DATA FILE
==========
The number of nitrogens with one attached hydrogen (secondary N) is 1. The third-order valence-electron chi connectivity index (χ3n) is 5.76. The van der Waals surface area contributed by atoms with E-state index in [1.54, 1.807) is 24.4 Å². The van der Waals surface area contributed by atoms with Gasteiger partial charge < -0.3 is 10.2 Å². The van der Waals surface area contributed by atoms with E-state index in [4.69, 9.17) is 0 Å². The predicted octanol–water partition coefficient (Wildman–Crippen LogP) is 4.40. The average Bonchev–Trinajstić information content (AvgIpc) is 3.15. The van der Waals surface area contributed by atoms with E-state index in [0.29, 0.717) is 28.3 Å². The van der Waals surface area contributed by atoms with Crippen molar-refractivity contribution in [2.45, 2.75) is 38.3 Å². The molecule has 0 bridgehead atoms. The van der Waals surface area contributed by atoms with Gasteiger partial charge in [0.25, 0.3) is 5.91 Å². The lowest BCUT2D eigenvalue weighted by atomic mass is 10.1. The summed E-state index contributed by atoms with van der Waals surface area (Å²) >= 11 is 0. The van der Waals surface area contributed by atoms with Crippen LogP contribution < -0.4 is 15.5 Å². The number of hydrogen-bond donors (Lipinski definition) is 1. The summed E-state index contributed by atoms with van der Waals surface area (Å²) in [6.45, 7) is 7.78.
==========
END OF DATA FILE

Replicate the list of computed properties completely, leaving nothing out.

The number of nitrogens with one attached hydrogen (secondary N) is 1. The third-order valence-electron chi connectivity index (χ3n) is 5.76. The van der Waals surface area contributed by atoms with E-state index in [1.54, 1.807) is 24.4 Å². The van der Waals surface area contributed by atoms with Gasteiger partial charge < -0.3 is 10.2 Å². The van der Waals surface area contributed by atoms with E-state index in [4.69, 9.17) is 0 Å². The predicted octanol–water partition coefficient (Wildman–Crippen LogP) is 4.40. The average Bonchev–Trinajstić information content (AvgIpc) is 3.15. The van der Waals surface area contributed by atoms with E-state index in [0.29, 0.717) is 28.3 Å². The van der Waals surface area contributed by atoms with Crippen molar-refractivity contribution in [2.45, 2.75) is 38.3 Å². The molecule has 0 bridgehead atoms. The van der Waals surface area contributed by atoms with Gasteiger partial charge in [0.25, 0.3) is 5.91 Å². The lowest BCUT2D eigenvalue weighted by atomic mass is 10.1. The summed E-state index contributed by atoms with van der Waals surface area (Å²) >= 11 is 0. The van der Waals surface area contributed by atoms with Crippen LogP contribution < -0.4 is 15.5 Å². The number of hydrogen-bond donors (Lipinski definition) is 1. The summed E-state index contributed by atoms with van der Waals surface area (Å²) in [6.45, 7) is 7.78.